Cybersecurity And National Health IT Week
And here I am, writing about cybersecurity in healthcare and data protection, with a reference or two to shed some light on the concept of SIEM – Security Information and Event Management. And why SIEM matters so much.
Can I be honest? I often struggle to differentiate cybersecurity by industry. There’s only one case that stands out. The control room of a utility or processing plant, and that’s because their systems aren’t exactly workstations or servers, but rather PLCs (programmable logic controllers). Control systems. Everyone else deals with workstations and servers, switches and routers, SANs and VMs. Nothing to differentiate the needs of a specific industry from another.
True, compliance requirements differ (you can read more about healthcare specific ones here), which is unfortunate. Since security IS security, and a workstation is a workstation, having diverse compliance requirements often instills in people the notion that they’re different. And somehow, in IT, different seems to imply ‘better’. There’s this unspoken sense of superiority stemming from the idea that if my issues are different than yours, then somehow my issues are ‘harder’ than yours; and since I fight harder issues, I must, by extrapolation, be better than you (please join me in shaking my head).
Let’s all get off our high horses.
There’s zero difference in the cybersecurity needs of a hospital vs those of a bank. Or hotels vs restaurants. Or manufacturers vs schools. Let me qualify this by acknowledging that yes, the legal requirements differ – CIPA applies to schools, HIPAA and HITECH apply to medical information. But that’s it. How you accomplish the task of defending yourself from cyberattacks, that remains the same. Across the board. Policies, procedures, user education, firewalls, IPS, anything you name.
Security technology is the same for all industries.
The real difference comes in regulatory requirements. And those are necessary since we’re dealing with human nature. Even with cybersecurity in the news every day, many still think they’re impervious to attacks, to breaches. And unless you literally shove it down their throats as a mandatory must-have (for instance, Medicare not paying your bills if you’re not HITECH compliant), they won’t listen. Until you start putting people in jail, naysayers remain. Either they don’t care. Or they don’t understand. Or both. Neither of which matters in the grand scheme of things since their behavior puts others at risk. That’s why we must regulate and impose where needed. Unfortunate but so necessary.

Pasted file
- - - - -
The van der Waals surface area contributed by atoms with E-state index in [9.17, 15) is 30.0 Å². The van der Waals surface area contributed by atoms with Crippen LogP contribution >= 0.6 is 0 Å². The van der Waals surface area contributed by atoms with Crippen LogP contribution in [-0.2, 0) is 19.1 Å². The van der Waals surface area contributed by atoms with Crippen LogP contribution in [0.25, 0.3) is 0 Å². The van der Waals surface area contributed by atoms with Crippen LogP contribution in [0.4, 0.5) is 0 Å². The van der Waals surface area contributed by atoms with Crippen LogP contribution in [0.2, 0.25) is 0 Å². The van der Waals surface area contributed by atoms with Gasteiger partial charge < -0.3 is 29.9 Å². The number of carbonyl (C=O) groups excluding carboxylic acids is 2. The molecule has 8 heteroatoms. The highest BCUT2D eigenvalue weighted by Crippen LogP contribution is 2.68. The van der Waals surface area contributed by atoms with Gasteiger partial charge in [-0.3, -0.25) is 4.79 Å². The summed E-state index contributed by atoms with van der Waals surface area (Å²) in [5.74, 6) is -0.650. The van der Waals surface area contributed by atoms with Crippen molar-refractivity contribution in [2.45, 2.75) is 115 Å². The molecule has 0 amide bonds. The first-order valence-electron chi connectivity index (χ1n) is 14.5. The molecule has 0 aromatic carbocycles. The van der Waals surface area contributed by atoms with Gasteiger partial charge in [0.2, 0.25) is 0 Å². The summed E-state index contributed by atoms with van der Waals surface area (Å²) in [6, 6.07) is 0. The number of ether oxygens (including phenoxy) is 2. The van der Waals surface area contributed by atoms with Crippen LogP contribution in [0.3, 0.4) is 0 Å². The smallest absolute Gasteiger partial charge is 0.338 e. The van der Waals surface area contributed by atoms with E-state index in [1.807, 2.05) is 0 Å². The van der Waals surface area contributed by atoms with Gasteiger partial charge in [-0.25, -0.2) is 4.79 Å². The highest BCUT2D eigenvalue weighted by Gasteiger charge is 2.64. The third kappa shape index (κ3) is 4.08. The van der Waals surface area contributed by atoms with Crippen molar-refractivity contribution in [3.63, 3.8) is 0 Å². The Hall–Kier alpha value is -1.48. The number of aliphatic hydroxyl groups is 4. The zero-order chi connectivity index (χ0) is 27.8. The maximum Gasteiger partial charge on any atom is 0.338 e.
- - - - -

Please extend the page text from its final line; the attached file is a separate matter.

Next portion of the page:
Thanks regulatory requirements, we’ve started seeing requests for log data to be retained, offsite, for a certain number of years. The minimum being a year. While companies react with disdain to this, they understand there’s a reason. Threats often lurk in a network for a long time before they unleash havoc. Having logs that are a year old allow forensics analysis to determine what caused the issue. When the malicious code might have been installed. When a certain change, which ended up causing big security issues, was made and by whom. Just as in process control we understand that change control is necessary to keep things secure, we must also realize that retaining logs is vital. The ability to go back, dissect the ‘what when how‘, and learn, possibly rectify, is imperative.